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TO YOUR HORSE'S HEALTH

Dr. Christina Frick, D.V.M.

 

Spring time brings new life.  Lots of baby calves, lambs, pigs, and foals have been born and are feeling frisky this time of year.  Monitor them all closely for any sickness and prepare for vaccination time.  Preventative care is the best medicine.   

 

It is spring vaccination time for horses.  There are many diseases horses need to be vaccinated against to keep them healthy.  The yearly check up also allows the vet to look at other signs of problems.  A horse's teeth, hooves, coat, weight, and other outward physical signs of health will be examined.  An older horse may even need bloodwork to find inner problems. 

 

The one disease most people know about is West Nile Virus.  West Nile was first detected in Kansas in August 2002.  If your horse has not had its booster, now is the time to do so.  If your horse has never been vaccinated before, then it requires two doses, 3 weeks apart. 

 

People can become infected by West Nile Virus from mosquitoes (and definitively not from a horse.)  Remember to help eliminate breeding grounds around your house.  Keep water moving or empty any stagnant water containers.  Remove all old tires and things that might collect water.  Protect yourself from West Nile by preventing mosquito bites.  Use insect repellents containing DEET.  Limit your outdoor activity during the early morning hours and after nightfall. 

 

There are other diseases we vaccinate horses for that many people do not realize can be a threat.  Eastern and Western Encephalitis, Tetanus, Flu (Influenza) and Rhino can potentially kill a horse if they were infected.  An annual vaccination of this 5- way booster should be done in the spring.  There is a Rhinopnemonitis vaccination, which prevents abortion, for any horse you may plan on breeding this year.  Rabies can also infect horses and people.  There are many skunks in the area that could be rabid.  A simple vaccination could protect your horse from rabies.  There are some other optional vaccinations for horses that may be needed if in an infected area or high potential for exposure.  These include Strangles (Strep Equi) and EPM (Equine Protozoal Myeloencephalitis or Sarcocystis Neurona).  Talk with your veterinarian about the right vaccinations for your horses.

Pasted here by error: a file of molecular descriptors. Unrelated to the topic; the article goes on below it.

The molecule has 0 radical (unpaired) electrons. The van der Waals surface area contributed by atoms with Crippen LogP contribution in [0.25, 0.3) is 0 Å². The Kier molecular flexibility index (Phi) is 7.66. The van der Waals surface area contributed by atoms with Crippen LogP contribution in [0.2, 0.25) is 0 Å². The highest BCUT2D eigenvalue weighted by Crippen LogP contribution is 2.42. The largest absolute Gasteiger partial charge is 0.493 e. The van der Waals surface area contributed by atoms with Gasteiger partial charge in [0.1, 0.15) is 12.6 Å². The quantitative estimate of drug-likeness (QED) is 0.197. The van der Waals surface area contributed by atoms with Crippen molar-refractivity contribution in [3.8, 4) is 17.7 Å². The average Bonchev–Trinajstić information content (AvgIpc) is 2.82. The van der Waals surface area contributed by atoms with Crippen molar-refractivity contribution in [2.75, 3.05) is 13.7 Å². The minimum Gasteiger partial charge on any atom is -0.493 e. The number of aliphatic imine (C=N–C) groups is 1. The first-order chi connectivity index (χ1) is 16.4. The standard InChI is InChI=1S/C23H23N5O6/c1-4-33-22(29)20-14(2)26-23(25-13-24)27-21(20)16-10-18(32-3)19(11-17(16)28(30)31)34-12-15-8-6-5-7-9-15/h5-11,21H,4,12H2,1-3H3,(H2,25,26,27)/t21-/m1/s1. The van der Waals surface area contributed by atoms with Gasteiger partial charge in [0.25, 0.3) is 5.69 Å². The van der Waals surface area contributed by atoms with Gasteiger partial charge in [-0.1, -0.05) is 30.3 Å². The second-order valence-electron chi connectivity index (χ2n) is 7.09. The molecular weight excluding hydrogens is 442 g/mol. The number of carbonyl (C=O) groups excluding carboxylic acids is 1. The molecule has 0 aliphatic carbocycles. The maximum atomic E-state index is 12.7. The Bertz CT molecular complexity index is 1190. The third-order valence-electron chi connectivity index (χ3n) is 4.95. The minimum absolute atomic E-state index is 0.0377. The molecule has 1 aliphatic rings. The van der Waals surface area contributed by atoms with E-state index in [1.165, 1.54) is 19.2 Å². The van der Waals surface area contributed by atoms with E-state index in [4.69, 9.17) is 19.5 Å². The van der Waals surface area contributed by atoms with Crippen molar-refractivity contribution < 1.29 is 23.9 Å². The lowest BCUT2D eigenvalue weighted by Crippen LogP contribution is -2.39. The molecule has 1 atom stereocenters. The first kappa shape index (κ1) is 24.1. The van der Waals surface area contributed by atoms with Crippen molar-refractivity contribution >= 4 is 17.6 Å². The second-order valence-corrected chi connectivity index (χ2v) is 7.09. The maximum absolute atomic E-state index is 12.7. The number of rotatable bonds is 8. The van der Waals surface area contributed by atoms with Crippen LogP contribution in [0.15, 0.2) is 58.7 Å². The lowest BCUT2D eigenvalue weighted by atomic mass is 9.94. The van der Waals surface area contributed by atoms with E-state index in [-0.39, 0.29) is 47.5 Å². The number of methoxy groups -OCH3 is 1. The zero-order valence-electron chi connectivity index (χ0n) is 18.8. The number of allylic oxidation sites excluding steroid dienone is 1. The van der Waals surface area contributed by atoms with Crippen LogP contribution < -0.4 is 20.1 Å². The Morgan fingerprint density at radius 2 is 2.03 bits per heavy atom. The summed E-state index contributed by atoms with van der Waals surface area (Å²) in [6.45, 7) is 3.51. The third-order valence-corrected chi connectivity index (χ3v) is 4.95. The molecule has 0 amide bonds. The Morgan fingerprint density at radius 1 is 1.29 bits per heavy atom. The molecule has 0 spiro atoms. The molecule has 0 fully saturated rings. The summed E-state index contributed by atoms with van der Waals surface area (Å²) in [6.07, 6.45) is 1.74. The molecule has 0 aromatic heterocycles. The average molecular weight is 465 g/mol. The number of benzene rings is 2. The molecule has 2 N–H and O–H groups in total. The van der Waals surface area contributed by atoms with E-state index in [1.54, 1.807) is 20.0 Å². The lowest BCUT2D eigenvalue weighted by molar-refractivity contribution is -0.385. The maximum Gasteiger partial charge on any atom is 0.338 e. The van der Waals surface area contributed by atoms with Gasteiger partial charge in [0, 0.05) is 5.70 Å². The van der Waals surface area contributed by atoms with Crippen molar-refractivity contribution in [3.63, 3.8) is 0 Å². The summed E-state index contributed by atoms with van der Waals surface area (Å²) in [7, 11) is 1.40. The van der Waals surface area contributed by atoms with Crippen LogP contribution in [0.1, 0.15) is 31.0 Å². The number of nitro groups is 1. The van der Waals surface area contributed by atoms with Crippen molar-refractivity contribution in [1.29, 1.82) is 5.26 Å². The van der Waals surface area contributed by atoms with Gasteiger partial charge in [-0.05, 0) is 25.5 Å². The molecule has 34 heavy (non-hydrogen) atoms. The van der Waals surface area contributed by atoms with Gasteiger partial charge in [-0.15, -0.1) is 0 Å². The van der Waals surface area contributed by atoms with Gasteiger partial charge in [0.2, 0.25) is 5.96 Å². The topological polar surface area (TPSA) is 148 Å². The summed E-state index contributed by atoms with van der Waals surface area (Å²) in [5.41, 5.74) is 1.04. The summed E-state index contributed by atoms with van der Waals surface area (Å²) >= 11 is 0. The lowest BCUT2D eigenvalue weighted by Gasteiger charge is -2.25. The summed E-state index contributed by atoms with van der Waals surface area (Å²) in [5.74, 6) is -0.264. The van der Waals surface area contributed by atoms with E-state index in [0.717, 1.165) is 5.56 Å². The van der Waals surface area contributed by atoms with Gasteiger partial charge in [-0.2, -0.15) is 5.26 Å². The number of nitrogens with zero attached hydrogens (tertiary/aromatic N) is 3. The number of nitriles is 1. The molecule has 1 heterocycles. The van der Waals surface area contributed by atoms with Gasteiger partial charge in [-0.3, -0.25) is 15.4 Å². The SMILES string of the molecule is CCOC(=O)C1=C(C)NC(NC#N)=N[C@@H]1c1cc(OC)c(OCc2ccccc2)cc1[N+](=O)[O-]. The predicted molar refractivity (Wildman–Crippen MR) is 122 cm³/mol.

A Strategic Deworming Program is important in any horse operation.  Deworming should be done based on consideration of where the horse is kept and how often it travels or is around other horses.  Rotation of types of dewormer is good preventative medicine for your horse.

 

Have a great spring and enjoy this mild weather. 

 

 

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